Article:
Recently I heard about a criminal case that’s part of an interesting and quite debatable field in regard to Science and Ethics. With emerging technology, scientific progress and the development of the scientific community, one might wonder about the impact it has on our society and every-day life. This progress also gives rise to questionable scenarios whether science has ‘crossed the line’ and impeded privacy and anonymity or whether its acceptable to apply science increasingly in our lives. To properly address and evaluate what I mean with this, I decided to delve into the topic and do a little series of “Science and Ethics”.
The first case is one I’m very excited about – In my opinion it is an amazing example of how we benefit in our daily lives from seemingly ‘unrelated’ progresses in science – DNA sequencing.
The Golden Sate Killer
From 1974 to 1986, appalling crimes including rape and murder have been committed by serial Killer Joseph James DeAngelo in the Sacramento and LA area. Over 13 murders and 50 rapes have been attributed to DeAngelo, who was a police officer during that time. The details about the investigation, false leads and other specifics are described in detail here (https://en.wikipedia.org/wiki/Golden_State_Killer). The case was never solved at the time, the criminal was never identified, and was up until a couple years ago, a cold case.
Almost 40 years later, with the rapid and fascinating development of DNA sequencing, open access websites, such as “GEDmatch” and “myheritage.com” have emerged. These allow you to upload your DNA sequence on an open platform to establish family trees and identify your predecessors and relatives. In early 2018, investigators took a shot at running DeAngelo’s sequence against any sequences uploaded on GEDmatch and were able to identify ca 10. (very) distant relatives.
Over the times course of 4 months, a team of detectives worked closely with genealogist Barabara Rae-Venter (1) on tracing down his family tree and narrowing down on a suspect that fits the profile of the Golden State Killer. After they identified DeAngelo, they secretly collected DNA material from his car handle, and later, DNA from a tissue in DeAngelo’s garbage. They were able to establish a 100% match and definitively identify Joseph James DeAngelo and arrest him. In April 2019, prosecutors announced that he was sentenced to the death penalty.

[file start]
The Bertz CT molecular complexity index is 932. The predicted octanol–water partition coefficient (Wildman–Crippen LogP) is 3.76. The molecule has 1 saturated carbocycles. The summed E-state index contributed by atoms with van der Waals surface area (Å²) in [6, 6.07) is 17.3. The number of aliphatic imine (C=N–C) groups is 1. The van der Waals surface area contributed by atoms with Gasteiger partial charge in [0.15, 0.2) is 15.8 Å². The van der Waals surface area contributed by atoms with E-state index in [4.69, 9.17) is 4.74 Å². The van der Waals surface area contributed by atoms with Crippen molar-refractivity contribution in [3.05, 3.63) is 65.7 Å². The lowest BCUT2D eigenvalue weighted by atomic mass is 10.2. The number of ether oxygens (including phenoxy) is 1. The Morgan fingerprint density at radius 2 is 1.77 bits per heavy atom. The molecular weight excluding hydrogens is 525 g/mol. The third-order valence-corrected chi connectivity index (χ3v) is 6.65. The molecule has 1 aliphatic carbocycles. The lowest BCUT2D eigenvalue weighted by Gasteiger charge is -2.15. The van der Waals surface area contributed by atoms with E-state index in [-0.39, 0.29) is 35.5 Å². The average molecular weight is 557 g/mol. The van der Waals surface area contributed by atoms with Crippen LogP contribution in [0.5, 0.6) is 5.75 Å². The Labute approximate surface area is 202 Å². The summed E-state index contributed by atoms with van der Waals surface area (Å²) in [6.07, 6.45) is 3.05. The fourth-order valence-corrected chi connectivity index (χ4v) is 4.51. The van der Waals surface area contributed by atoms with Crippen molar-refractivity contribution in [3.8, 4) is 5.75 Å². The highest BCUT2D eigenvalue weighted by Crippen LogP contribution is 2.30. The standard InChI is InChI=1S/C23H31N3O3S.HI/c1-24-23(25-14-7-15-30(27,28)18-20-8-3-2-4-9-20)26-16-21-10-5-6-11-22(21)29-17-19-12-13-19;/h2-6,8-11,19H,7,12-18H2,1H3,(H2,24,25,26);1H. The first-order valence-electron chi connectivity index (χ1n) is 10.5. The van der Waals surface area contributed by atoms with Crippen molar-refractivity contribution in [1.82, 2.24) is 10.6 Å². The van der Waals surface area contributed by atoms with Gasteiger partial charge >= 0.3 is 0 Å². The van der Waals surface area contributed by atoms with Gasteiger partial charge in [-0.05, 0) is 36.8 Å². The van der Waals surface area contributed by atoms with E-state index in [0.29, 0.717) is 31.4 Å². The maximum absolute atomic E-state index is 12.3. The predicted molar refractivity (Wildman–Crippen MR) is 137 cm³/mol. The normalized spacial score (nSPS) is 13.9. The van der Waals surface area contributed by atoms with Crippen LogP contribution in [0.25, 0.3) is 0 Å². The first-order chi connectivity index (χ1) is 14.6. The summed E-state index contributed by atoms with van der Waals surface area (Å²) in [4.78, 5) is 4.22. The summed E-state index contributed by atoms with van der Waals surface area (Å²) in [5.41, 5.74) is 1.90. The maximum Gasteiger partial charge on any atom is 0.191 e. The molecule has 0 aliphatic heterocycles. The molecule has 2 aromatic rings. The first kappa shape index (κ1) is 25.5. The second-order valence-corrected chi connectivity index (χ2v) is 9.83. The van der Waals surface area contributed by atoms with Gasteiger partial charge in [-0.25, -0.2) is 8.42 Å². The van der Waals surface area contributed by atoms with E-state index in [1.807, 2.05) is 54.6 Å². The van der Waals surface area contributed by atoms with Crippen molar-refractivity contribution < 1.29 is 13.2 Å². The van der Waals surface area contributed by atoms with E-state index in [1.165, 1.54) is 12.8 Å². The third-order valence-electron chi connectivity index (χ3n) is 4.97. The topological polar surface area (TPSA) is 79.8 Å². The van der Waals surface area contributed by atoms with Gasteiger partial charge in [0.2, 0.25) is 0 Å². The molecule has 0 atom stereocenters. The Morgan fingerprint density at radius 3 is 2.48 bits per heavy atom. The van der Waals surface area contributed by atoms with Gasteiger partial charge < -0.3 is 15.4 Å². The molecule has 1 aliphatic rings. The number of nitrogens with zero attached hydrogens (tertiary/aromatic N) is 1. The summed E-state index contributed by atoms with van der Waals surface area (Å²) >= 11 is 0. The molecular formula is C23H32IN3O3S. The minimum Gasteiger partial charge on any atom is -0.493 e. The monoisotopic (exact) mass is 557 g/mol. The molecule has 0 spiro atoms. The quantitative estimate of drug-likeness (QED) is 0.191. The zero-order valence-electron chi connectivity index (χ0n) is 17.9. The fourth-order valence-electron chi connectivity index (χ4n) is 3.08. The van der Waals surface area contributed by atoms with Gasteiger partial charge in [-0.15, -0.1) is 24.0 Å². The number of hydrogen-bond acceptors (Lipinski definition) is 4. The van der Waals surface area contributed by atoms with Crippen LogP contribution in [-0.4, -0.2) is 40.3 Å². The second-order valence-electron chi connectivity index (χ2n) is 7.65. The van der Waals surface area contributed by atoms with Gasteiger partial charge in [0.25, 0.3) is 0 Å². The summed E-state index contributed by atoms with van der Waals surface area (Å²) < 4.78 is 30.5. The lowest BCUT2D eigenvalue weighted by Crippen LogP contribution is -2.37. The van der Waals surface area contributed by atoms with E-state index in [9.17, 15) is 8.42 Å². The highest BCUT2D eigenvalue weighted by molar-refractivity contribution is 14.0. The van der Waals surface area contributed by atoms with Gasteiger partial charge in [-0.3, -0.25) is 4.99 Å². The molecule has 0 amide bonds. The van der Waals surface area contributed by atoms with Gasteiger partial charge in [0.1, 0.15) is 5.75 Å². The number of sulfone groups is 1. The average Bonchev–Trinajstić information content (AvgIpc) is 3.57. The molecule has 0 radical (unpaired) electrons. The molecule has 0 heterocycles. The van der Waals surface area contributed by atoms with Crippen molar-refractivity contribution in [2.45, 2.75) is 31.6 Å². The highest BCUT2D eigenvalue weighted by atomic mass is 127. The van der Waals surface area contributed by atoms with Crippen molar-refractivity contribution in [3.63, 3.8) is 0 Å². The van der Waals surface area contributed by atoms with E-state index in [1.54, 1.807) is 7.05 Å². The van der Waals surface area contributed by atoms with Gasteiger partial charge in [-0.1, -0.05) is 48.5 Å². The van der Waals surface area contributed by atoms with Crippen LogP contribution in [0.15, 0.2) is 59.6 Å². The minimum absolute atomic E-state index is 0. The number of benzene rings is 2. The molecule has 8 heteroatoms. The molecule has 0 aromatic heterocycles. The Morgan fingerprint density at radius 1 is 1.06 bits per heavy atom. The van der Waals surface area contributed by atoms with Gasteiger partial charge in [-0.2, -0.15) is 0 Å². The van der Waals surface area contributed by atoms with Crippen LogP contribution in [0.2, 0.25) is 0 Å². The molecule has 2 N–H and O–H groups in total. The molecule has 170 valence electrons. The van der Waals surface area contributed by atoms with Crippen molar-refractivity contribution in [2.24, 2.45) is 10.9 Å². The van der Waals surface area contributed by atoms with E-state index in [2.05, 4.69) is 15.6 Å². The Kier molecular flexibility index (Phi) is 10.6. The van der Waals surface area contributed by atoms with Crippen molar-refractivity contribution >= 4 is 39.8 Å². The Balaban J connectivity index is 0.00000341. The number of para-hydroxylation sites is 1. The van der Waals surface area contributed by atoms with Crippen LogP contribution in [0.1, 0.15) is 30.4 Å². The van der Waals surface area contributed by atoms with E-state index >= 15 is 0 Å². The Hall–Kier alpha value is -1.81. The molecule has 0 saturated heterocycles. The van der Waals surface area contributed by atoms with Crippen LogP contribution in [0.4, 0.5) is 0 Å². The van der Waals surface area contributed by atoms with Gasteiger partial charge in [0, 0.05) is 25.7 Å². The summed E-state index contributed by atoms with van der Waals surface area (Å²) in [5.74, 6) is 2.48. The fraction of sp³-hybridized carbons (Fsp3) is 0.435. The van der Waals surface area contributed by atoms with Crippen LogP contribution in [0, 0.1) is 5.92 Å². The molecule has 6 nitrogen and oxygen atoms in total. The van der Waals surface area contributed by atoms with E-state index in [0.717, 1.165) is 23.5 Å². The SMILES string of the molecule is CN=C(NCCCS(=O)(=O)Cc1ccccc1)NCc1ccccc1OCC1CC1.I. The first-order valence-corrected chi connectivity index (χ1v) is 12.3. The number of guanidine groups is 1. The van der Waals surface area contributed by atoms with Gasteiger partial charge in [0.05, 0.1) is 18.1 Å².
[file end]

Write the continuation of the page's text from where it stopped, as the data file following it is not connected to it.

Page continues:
The questionable aspect that arose throughout this case regarding ethical concerns, is the secret obtaining of genetic material that was used to incriminate DeAngelo. Although, in my personal opinion, these means are unquestionably justified in this case, as the outcome (ie. catching DeAngelo) is undoubtfully of higher significance, I understand that this might – unrelated to the case – leave people wondering about the ethical implications in the long run: We leave DNA wherever we go and it is close to impossible for us to do any activity without leaving some form genetic material, which gives rise to questions like: “what about genetic privacy?” and “What about personal anonymity/ freedom/rights?” Additionally, the likelihood is high that future advancements in technology and science will simplify the genetic identification of anyone and, over time, facilitate access other people’s genetic footprints.
Despite these possible concerns, I think this is a fascinating case that really highlights how advancements in science are useful to different lines of work and areas of expertise. However, this might understandably, also leave some open questions about the secondary use of personal information, including DNA, in relation to privacy and freedom where individual opinions can really split.
The Next post will be on the obtaining of HeLa cells, a widely used cell line in research biology, without the consent of the patient in 1951, at a time a working-class African American woman, called Henrietta Lacks from Baltimore.
I hope everyone’s having a great week!